ByRicky Derisz, writer at
Staff Writer at MP. "Holy cow, Rick! I didn't know hanging out with you was making me smarter!" Twitter: @RDerisz.
Ricky Derisz

*Warning: There's a disturbance of Rogue One spoilers in this post, read on at your own risk*

The Force is the element many love the most within Star Wars mythology. It's understandable; the spiritually intriguing, metaphysical power is a great plot device, capable of turning mere mortals into Jedi or Sith Lords. But it can also become a safety net, acting as an invisible, protective barrier, saving characters from true peril.

The safety net works in the main saga, adding to the feeling of fantasy, one of the reasons the franchise is one of the most enjoyable forms of cinematic escapism. But the recent anthology, Rogue One, is different; there is no force, no Jedi, and barely any belief in a higher power — and it works.

Gareth Edwards's spin-off needed to feel different to function as a standalone. Its biggest distinction from the main saga is the lack of Jedi, with no hint of brown robes, Jedi Councils or Jedi mind tricks. However, it turns out the Force was strong with the original draft of the script, with a key character pencilled in as a Jedi Knight.

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'Rogue One's' Rejection Of The Jedi

'Rogue One' shows the brutality of war [Credit: Disney]
'Rogue One' shows the brutality of war [Credit: Disney]

In an interview with Yahoo! Movies, Rogue One scriptwriter Chris Weitz revealed that Jyn Erso's (Felicity Jones) mother, Lyra Erso (Valene Kane), was initially going to be a master of the light side. He said:

"For a long time in the story, there were Jedi around, even if only in the background. Jyn’s mother was a Jedi."

Fortunately, Weitz and the rest of the creative team saw the error of their ways. was a chance to remove the stabilizers, to roam free in the Star Wars wilderness, away from the fantastical attributes of the Force. He added:

"We thought that it would be more interesting to have a story without Force powers, without lightsabers. We could explore a period of broken faith, a galaxy without hope."

Lyra Erso gives Jyn the kyber crystal necklace [Credit: Disney]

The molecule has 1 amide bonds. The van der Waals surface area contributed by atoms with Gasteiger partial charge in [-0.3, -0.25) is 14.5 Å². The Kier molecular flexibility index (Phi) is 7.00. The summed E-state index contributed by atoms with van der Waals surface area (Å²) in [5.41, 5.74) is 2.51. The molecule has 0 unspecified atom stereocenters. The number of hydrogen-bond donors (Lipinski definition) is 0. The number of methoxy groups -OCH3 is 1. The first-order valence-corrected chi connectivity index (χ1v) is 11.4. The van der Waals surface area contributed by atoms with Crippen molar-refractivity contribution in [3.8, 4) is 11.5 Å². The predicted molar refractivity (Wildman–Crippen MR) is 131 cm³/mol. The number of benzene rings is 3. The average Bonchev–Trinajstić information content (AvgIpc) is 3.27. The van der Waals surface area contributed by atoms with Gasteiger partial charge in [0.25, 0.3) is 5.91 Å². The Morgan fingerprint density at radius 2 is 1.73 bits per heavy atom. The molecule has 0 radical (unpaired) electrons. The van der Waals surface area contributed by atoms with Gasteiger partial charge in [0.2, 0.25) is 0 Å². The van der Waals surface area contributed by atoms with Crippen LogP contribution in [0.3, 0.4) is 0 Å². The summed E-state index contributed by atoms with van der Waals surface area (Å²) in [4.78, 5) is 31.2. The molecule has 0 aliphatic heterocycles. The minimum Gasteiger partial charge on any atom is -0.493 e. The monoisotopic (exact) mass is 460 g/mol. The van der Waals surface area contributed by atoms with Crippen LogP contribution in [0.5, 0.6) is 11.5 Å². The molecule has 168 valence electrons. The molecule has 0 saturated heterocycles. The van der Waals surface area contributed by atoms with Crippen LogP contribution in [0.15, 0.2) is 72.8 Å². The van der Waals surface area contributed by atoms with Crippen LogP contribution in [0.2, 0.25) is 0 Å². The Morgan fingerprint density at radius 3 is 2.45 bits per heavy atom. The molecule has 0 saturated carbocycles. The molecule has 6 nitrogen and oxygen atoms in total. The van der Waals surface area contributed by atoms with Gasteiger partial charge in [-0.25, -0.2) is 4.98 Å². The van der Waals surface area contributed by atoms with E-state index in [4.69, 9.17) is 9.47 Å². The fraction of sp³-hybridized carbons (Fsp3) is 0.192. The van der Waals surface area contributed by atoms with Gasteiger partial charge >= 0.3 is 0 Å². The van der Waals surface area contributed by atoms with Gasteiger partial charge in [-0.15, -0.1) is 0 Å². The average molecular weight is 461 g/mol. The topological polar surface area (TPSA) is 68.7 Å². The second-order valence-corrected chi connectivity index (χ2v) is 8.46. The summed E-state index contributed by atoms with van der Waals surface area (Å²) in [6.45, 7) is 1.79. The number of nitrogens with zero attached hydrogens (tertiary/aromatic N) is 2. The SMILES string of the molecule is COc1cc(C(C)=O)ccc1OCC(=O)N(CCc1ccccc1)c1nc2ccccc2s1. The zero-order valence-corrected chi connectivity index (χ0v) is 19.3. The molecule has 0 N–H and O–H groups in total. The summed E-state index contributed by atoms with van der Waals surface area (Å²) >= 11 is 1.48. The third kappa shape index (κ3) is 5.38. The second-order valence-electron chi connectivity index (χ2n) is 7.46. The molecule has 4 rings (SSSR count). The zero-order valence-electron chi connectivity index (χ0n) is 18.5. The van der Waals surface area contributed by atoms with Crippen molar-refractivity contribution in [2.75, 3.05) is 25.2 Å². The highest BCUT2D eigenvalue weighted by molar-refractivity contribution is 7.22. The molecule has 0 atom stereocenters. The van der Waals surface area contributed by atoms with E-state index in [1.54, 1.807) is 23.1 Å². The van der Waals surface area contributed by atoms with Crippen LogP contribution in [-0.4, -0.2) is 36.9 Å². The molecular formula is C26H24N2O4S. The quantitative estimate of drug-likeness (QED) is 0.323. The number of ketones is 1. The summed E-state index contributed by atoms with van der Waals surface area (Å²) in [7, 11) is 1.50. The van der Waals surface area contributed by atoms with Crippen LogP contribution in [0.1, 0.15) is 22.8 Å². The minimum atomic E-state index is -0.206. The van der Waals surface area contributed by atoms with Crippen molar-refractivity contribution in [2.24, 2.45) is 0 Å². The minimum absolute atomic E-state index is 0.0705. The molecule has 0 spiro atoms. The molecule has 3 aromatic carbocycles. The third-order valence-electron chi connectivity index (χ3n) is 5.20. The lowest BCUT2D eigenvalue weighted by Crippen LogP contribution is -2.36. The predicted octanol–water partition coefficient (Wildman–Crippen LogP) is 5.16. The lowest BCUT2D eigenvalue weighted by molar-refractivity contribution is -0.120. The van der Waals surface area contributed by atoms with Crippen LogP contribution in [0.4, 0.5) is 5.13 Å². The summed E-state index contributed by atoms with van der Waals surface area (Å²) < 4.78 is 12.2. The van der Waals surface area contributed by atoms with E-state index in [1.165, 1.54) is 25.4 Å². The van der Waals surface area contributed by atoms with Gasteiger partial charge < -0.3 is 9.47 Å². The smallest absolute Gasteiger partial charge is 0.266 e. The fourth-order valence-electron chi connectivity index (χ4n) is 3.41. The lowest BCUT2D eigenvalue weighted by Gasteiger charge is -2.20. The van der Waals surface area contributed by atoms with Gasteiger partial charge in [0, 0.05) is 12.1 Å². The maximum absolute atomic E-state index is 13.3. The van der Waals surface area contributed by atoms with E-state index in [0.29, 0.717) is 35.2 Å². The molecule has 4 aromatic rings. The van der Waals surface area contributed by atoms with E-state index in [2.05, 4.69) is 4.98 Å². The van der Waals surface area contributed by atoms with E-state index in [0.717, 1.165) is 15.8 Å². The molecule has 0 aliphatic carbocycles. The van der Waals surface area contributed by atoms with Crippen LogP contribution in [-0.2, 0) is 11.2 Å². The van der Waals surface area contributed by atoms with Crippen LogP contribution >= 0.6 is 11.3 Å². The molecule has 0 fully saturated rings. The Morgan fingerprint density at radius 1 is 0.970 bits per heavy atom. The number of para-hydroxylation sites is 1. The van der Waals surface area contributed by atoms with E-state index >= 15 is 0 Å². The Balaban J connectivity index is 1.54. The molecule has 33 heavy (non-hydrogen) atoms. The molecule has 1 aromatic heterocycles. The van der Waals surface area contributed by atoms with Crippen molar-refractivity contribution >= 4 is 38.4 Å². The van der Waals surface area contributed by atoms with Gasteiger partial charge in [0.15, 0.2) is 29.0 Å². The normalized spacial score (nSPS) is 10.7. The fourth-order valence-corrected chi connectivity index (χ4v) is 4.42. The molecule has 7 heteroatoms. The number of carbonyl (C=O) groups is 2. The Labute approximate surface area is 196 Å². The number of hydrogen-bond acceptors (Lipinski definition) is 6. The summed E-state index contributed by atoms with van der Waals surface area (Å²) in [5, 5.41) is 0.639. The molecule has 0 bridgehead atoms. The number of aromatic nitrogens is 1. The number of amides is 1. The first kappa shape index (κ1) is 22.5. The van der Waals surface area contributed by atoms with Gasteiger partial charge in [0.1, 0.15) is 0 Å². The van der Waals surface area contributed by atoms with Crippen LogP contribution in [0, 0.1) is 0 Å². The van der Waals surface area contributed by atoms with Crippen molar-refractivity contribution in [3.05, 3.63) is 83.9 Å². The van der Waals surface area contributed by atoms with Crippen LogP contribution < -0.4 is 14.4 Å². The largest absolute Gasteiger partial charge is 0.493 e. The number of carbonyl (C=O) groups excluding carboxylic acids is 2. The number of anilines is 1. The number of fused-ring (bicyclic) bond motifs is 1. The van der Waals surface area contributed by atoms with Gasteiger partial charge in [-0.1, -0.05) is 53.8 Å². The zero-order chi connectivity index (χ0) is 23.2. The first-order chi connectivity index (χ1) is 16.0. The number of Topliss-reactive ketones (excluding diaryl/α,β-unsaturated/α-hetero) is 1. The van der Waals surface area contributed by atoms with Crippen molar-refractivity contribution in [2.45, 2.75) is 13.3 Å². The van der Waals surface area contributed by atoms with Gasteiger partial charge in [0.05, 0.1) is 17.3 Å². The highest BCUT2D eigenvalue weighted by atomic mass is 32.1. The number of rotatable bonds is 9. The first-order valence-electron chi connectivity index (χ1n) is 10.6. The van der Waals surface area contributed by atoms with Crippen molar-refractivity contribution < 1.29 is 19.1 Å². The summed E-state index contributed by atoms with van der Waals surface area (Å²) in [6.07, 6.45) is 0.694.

Lyra Erso gives Jyn the kyber crystal necklace [Credit: Disney]

That decision was a good one; in the final draft, Lyra Erso was a believer in something. After all, she did give the kyber crystal necklace — these are the crystals that form the main component of a lightsaber — and told Jyn to "trust the Force."

But aside from the allusion to her belief, there was no hint Lyra was Force-sensitive herself, and her inclusion in the Rogue One story was cut brutally short (in a sign of things to come) when she was killed after attempting to shoot Orson Krennic in the opening scene.

Why The Lack Of Force Is Essential In 'Rogue One'

Chirrut is a believer in the Force [Credit: Disney]
Chirrut is a believer in the Force [Credit: Disney]

The lack of the Force only enhanced the highs and lows in the story. Chirrut Îmwe (Donnie Yen) was the only member of the Rogue teams of rebels who truly believed in the power of the Force, and was essentially mocked for his faith. That only added to the sweet taste of "I told you so" when Chrriut bravely stands by his belief, allowing him to complete his part of the mission shortly before his sad demise.

It also served the plot well; this was a suicide mission, after all, and without Jedi around to save the day, the events were not only humanized, but made all the more authentic. Rogue One was effectively the first film to truly depict the gruesome reality of war for that very reason.

Then there's . Without wanting to exaggerate, the Sith Lord's appearance was one of the most breathtaking cameos in cinema. This was the darkest ever portrayal of the iconic villain, his ruthless butchering of rebels highlighting just how much of a terrifying figure he is. Vader's impact was increased by seeing him through the eyes of mortals; with no Jedi to balance the dark side, Vader's evil ways felt suffocating and inescapable.

Rogue One has rightly been praised for defying expectations. What's even more impressive is that early drafts of the script appear to have fit into the usual format, not only with the inclusion of Jedi, but also omitting the tragic death of the lead characters — an outcome that felt essential to the story.

This time, however, the creative team took a risk, tore up the rule book, and created a truly innovative, fresh take on the Star Wars franchise. With all things considered, the Jedi can happily wait for Star Wars 8.

Are you glad there were no Jedi in Rogue One?

(Source: Yahoo! Movies)


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